Blues Scale – 4 Things You Need To Know

Want to learn the blues scale? Then this article will show you everything that you need to know!

blues scale

In this free lesson you will learn:

  • What the blues scale is, complete with notation and tabs!
  • Why and when you would use the blues scale.
  • 3 awesome blues licks and flicks!
  • Blues scale theory which is useful for musicians and guitarists!

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What is the blues scale?

A scale is a group of musical notes which work together. Certain scales work particularly well for certain genres of music.

Blues music has its own dedicated scale.

This is what’s known as ‘the blues scale’.

The blues scale has a fantastic sound and is perfect for those deep soulful riffs and licks!

With that in mind, let’s take a look at this awesome scale.

Learning the blues scale

blues scale Here we have the blues scale written in the key of A. This means that A is the starting root note.

If you want to know a little bit more about root notes, this article will help you: Guitar Notes Explained: A Guide For Beginners

We’ve provided musical notation and tab for this killer scale.

So whether you’re a guitarist, pianist, clarinet player or even if you play the didgeridoo you should be able to understand this scale!

blues scale

Here’s what this scale sounds like:

Download our lead guitar cheat-sheet to make things easier

It can be disorientating for guitarists to understand which scales work with which keys.

With this in mind, we created a cheat-sheet; a key and scale-finder that you can use again and again. Click here to download your copy.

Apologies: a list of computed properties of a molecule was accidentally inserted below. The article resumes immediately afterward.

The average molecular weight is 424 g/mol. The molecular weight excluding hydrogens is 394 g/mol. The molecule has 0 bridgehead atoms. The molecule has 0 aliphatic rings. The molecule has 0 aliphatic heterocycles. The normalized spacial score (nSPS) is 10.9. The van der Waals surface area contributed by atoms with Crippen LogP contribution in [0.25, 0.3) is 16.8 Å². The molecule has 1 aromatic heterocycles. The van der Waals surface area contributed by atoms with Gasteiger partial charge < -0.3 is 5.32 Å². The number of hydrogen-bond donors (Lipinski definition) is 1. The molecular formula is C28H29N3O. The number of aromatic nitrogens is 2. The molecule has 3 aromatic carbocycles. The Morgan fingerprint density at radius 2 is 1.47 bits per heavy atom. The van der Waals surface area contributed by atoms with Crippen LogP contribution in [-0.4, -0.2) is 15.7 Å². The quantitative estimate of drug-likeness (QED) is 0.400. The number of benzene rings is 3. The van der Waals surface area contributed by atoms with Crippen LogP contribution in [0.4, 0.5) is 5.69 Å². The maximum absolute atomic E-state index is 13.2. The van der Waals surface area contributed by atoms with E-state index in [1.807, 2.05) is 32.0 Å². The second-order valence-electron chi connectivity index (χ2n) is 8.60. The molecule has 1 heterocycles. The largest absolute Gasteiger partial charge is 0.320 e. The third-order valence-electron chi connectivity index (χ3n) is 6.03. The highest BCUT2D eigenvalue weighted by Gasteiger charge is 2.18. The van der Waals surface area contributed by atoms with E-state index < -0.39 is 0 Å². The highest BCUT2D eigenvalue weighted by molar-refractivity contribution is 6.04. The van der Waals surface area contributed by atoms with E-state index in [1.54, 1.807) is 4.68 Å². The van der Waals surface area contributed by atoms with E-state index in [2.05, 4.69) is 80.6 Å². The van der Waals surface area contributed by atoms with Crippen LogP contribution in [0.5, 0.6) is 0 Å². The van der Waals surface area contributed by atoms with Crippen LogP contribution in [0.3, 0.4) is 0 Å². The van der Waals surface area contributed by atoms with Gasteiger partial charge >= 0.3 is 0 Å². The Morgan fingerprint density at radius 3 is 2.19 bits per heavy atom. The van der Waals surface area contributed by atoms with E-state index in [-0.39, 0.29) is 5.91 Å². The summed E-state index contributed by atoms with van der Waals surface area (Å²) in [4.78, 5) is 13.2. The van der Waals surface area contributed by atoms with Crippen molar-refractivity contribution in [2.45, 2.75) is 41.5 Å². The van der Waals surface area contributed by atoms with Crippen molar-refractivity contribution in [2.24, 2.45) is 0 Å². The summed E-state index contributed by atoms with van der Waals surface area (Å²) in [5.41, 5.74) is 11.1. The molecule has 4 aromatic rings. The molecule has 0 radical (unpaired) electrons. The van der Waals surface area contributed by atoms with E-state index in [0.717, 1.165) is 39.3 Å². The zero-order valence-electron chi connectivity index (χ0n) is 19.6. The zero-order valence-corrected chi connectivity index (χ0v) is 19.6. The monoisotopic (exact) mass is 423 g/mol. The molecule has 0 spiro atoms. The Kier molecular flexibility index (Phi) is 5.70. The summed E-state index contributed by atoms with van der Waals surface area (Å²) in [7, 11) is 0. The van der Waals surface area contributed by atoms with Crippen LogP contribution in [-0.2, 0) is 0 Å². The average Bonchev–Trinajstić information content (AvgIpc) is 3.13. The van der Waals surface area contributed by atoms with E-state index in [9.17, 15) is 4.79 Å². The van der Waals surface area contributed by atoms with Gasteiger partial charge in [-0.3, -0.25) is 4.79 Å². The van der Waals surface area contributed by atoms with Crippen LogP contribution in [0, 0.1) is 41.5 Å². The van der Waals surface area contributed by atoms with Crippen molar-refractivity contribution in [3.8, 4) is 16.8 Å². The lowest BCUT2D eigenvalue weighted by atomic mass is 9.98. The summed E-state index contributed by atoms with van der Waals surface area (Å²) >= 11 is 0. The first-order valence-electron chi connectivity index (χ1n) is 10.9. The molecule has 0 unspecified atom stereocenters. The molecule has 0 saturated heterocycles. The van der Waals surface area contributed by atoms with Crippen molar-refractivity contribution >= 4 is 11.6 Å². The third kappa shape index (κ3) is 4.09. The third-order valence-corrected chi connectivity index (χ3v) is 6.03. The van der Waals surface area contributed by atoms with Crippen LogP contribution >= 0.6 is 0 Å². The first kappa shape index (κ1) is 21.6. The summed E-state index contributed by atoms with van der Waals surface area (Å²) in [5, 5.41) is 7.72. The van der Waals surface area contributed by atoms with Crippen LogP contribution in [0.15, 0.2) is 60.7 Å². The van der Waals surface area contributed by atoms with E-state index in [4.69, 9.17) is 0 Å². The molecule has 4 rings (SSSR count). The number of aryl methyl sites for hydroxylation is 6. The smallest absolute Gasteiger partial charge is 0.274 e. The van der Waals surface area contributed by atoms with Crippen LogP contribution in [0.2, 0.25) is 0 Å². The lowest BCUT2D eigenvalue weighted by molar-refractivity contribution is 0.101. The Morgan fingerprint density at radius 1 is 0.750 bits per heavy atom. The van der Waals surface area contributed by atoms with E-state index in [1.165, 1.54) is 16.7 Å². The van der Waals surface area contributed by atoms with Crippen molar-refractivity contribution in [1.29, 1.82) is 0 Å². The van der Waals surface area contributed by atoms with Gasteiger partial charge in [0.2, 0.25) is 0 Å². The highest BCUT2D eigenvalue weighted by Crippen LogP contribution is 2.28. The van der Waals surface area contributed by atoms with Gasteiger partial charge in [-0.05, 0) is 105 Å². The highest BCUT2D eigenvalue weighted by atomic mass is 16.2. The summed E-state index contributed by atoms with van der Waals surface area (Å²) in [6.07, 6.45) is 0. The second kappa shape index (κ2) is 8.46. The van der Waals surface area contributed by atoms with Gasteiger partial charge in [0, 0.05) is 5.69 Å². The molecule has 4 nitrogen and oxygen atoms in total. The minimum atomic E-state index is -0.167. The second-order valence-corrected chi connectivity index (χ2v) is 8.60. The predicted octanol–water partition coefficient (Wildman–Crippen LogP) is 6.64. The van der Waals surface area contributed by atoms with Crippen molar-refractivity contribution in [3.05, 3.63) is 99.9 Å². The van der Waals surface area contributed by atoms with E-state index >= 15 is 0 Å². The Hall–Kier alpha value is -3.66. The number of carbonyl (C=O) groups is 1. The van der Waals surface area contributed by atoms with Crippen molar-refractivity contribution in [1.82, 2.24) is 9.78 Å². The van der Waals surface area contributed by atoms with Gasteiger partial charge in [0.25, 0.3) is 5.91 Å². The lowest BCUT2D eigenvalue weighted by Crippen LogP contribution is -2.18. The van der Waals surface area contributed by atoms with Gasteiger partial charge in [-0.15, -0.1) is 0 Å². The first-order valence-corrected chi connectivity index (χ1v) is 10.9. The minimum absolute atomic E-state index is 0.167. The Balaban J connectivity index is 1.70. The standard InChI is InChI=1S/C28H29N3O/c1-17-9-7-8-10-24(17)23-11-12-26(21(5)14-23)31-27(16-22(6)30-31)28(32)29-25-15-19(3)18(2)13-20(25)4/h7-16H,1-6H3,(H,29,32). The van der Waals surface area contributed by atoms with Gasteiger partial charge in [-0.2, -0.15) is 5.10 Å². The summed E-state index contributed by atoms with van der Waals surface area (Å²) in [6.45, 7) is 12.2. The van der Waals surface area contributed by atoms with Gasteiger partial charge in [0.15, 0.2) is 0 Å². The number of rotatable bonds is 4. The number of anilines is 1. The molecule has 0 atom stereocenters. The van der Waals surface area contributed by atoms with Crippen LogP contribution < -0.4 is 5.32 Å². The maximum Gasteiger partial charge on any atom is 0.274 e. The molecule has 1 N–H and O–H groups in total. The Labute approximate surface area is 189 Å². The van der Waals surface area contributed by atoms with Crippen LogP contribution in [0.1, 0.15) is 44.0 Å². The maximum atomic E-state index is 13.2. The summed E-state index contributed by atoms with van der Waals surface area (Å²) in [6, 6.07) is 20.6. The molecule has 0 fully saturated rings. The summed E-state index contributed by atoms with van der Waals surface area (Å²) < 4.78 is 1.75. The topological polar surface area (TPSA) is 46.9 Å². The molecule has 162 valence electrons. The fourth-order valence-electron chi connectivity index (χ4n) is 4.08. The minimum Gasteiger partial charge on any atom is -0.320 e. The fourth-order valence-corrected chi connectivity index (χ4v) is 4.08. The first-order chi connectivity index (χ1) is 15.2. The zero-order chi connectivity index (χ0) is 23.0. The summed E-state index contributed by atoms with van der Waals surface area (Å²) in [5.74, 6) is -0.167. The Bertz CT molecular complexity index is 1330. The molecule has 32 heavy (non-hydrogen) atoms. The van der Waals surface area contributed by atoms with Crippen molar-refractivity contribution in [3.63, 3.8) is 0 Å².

What makes up the blues scale?

The blues scale consists of 6 notes.

Each of these notes has a specific interval.

Those intervals are:

  • The Root (1)

  • Flattened 3rd (b3)

  • Perfect fourth (4)

  • Flattened 5th (b5)

  • Perfect 5th (5)

  • Flattened 7 (b7)

When we play this scale in the key of A those notes are:

  • Root – A

  • Flattened 3rd – C

  • Perfect fourth – D

  • Flattened 5th – D#

  • Perfect 5th – E

  • Flattened 7 – G

So the notes in a A blues are:

A C D D# E G

This theory can seem a little unsettling at times, so if you don’t quite understand what this means, these two articles will clear up a few things!

Blues Notes

In the blues scale, there are particular notes which have a bluesy sound.

Those notes are the flat 5 and the minor 3rd.

If you’re playing this scale on guitar, those notes would be on the –

  • 3rd fret of the A string (C  – Minor 3rd)
  • 1st fret of the D string (D# flattened 5th)

These notes are the notes which sound the bluesiest, so if you’re looking for a quick easy route to sound bluesy! These are the notes that you want to play.

It is possible to learn the blues scale ALL over the fret board, there are hundreds of different ways to play this scale.

Here’s a road map to help you find the blues scale over the neck.

blues scale This may seem a little over whelming at first, but in time you’ll find that it’s useful to have a variety of ways that you can play the blues scale.

This comes in handy when you want to learn how to play lead guitar.

If you’d like to know more about lead guitar, go here!

How To Play Lead Guitar

The Minor Pentatonic Scale

If you’re looking for a simpler version of the blues scale, you might find that the minor pentatonic is a good solution.

The minor pentatonic is actually the same as the blues scale, except it has one less note.

The blues scale has 6 notes, where as the minor pentatonic scale has 5 notes.

The note which is missing out the minor pentatonic scale is the flat 5 (Aka the blues note!)

Here’s a tab and notation of the scale:

A minor pentatonic scale


So the notes in a minor pentatonic scale would be: